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MLB makes big ticketing shift with new refund policy

An empty Oriole Park at Camden Yards in Baltimore, Maryland (Getty Images)

  • League makes historic shift to allow refunds on games lost to Covid-19
  • New ticket policy seeks to have common benchmarks while still allowing team flexibility
  • Bonus credits for rolling over ticket money toward future games ranges from 0 to 30 per cent depending on the team

Major League Baseball this week rolled out a new ticket refund policy for games lost to Covid-19 pandemic that represents the first large-scale, coordinated effort among any US sports property to return to fans’ money spent on tickets for events that haven’t been played.

But the league and the 30 individual teams ideally would really prefer fans not take advantage of the historic change in policy. 

Baseball’s new ticket program relies principally on the league shifting the classification of the games that have been lost to public health crisis. Prior to this week, the unplayed MLB games were considered postponed, and not canceled, similar to how rainouts are handled each season. That classification has now changed given the strong unlikelihood of MLB being able to stage a normal 162-game regular season in 2020.

Even with that alteration, many individual MLB teams have set up their specific ticket policies to strongly incentivize fans to roll over their previously paid money to future games, either in 2020 or 2021. The refunds remain available, but many teams are also offering ticket account bonus credits of as much as 30 per cent of the prior spending total if fans apply the funds to attending future games.

And the message with those bonus offers is unmistakeable: Teams first and foremost want fans to pick the rollover options.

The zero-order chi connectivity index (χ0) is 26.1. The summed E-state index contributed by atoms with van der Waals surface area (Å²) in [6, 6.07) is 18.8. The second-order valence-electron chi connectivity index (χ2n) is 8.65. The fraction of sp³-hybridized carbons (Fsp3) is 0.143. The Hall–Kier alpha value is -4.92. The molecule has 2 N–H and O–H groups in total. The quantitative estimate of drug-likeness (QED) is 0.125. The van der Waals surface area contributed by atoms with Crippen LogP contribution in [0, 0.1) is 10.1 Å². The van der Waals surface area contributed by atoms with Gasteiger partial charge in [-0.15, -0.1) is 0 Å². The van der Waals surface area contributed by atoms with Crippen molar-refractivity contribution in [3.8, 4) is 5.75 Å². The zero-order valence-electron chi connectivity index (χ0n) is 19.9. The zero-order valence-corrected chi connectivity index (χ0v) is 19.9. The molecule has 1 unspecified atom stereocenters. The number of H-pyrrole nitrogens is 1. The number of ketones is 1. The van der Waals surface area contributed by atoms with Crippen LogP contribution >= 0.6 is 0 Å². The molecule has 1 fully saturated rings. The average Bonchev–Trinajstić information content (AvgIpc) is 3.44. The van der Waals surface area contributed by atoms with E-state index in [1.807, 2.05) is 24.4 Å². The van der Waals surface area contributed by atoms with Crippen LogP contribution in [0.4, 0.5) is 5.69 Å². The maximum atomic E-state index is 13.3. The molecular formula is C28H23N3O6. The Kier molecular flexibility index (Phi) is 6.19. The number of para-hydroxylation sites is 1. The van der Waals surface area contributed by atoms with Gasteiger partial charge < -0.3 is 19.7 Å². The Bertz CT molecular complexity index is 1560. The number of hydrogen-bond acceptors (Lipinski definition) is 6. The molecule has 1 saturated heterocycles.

Dave St. Peter, president and chief executive of the Minnesota Twins (Jerry Holt/Star Tribune via Getty Images)

“Look, none of us are eager to be refunding ticket money. I’ll just say it,” says Dave St. Peter, president and chief executive of the Minnesota Twins. “But it’s incumbent upon teams to, over time, build relationships rooted in trust. And I think a lot of our fans will take a longer-term view [and opt for the rollover], as difficult as that is in the middle of a pandemic, and that’s what we’re banking on.”

The MLB ticket policy is being closely watched around the industry for numerous reasons. First, the volume of tickets involved is unlike anything else given MLB typically attracts nearly 70 million people each year to its ballparks, far more than any other pro sports league. Again, level of operational coordination in this area among the teams has not been replicated in other sports. 

And several other ticket companies across sports and entertainment, including MLB’s own official resale partner, StubHub, have based their own ticket refund practices during the pandemic on store credits without the possibility of refunds, except in certain states where required by law, something that has sparked frustration, and even lawsuits, among many fans. StubHub’s policy is applying even for events that have already been formally canceled. 

MLB’s policy as a result relies on both emotion and science. The emotion portion rests on giving fans a clear and openly stated option of getting their money back, particularly as the US economy continues to decline during the pandemic, many households are increasingly struggling with basic expenses, and that it remains entirely unclear when, how, or even if the league will be able to play its 2020 season.

“As we continue to evaluate possibilities for the 2020 season, it’s important that we provide options to our ticket buyers for games scheduled in April and May,” said Sam Kennedy, Boston Red Sox president and chief executive. “We appreciate how patient our fans have been as we worked through the implications of the pandemic on our schedule.”

Sam Kennedy, president and chief executive of the Boston Red Sox (Billie Weiss/Boston Red Sox/Getty Images)

The refund process, however, is not entirely quick and seamless, as some MLB clubs are requiring fans to make a phone call to a team sales representative and take the time to make that request orally. Some ticket purchases initially made with cash in certain markets also require refunds to be done by mail.

“I’ve been a little surprised by the diversity of offerings across the teams. I expected a more uniform response,” says Patrick Ryan, co-founder of Texas-based ticket distribution company Eventellect.